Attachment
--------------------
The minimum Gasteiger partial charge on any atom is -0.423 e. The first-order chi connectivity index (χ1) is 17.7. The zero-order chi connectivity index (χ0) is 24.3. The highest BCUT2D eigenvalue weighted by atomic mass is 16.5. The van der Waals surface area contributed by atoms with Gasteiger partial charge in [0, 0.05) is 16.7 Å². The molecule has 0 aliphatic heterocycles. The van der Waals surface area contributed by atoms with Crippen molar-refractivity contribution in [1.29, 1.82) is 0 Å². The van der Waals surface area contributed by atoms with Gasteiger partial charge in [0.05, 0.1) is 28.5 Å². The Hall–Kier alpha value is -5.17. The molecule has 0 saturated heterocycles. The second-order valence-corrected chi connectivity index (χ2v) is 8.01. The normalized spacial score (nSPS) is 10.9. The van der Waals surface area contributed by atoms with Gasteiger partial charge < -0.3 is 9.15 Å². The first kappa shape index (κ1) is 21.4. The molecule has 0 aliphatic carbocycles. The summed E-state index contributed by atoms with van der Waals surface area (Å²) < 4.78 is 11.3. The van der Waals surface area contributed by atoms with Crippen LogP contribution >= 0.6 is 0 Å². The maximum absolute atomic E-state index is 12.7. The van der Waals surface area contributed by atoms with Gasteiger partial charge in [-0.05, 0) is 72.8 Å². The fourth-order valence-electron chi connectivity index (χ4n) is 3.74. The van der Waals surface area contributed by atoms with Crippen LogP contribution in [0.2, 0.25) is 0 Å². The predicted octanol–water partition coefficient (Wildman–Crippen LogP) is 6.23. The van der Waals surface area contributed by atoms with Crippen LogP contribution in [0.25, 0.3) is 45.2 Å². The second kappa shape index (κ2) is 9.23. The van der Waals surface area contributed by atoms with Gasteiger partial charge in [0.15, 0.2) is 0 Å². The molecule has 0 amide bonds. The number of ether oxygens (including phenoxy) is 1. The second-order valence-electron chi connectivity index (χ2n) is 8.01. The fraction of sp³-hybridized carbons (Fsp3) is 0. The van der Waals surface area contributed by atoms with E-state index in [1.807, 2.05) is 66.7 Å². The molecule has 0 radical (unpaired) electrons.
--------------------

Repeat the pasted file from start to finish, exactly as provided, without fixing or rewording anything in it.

The minimum Gasteiger partial charge on any atom is -0.423 e. The first-order chi connectivity index (χ1) is 17.7. The zero-order chi connectivity index (χ0) is 24.3. The highest BCUT2D eigenvalue weighted by atomic mass is 16.5. The van der Waals surface area contributed by atoms with Gasteiger partial charge in [0, 0.05) is 16.7 Å². The molecule has 0 aliphatic heterocycles. The van der Waals surface area contributed by atoms with Crippen molar-refractivity contribution in [1.29, 1.82) is 0 Å². The van der Waals surface area contributed by atoms with Gasteiger partial charge in [0.05, 0.1) is 28.5 Å². The Hall–Kier alpha value is -5.17. The molecule has 0 saturated heterocycles. The second-order valence-corrected chi connectivity index (χ2v) is 8.01. The normalized spacial score (nSPS) is 10.9. The van der Waals surface area contributed by atoms with Gasteiger partial charge < -0.3 is 9.15 Å². The first kappa shape index (κ1) is 21.4. The molecule has 0 aliphatic carbocycles. The summed E-state index contributed by atoms with van der Waals surface area (Å²) < 4.78 is 11.3. The van der Waals surface area contributed by atoms with Crippen LogP contribution >= 0.6 is 0 Å². The maximum absolute atomic E-state index is 12.7. The van der Waals surface area contributed by atoms with Gasteiger partial charge in [-0.05, 0) is 72.8 Å². The fourth-order valence-electron chi connectivity index (χ4n) is 3.74. The van der Waals surface area contributed by atoms with Crippen LogP contribution in [0.2, 0.25) is 0 Å². The predicted octanol–water partition coefficient (Wildman–Crippen LogP) is 6.23. The van der Waals surface area contributed by atoms with Crippen LogP contribution in [0.25, 0.3) is 45.2 Å². The second kappa shape index (κ2) is 9.23. The van der Waals surface area contributed by atoms with Gasteiger partial charge in [0.15, 0.2) is 0 Å². The molecule has 0 amide bonds. The number of ether oxygens (including phenoxy) is 1. The second-order valence-electron chi connectivity index (χ2n) is 8.01. The fraction of sp³-hybridized carbons (Fsp3) is 0. The van der Waals surface area contributed by atoms with E-state index in [1.807, 2.05) is 66.7 Å². The molecule has 0 radical (unpaired) electrons.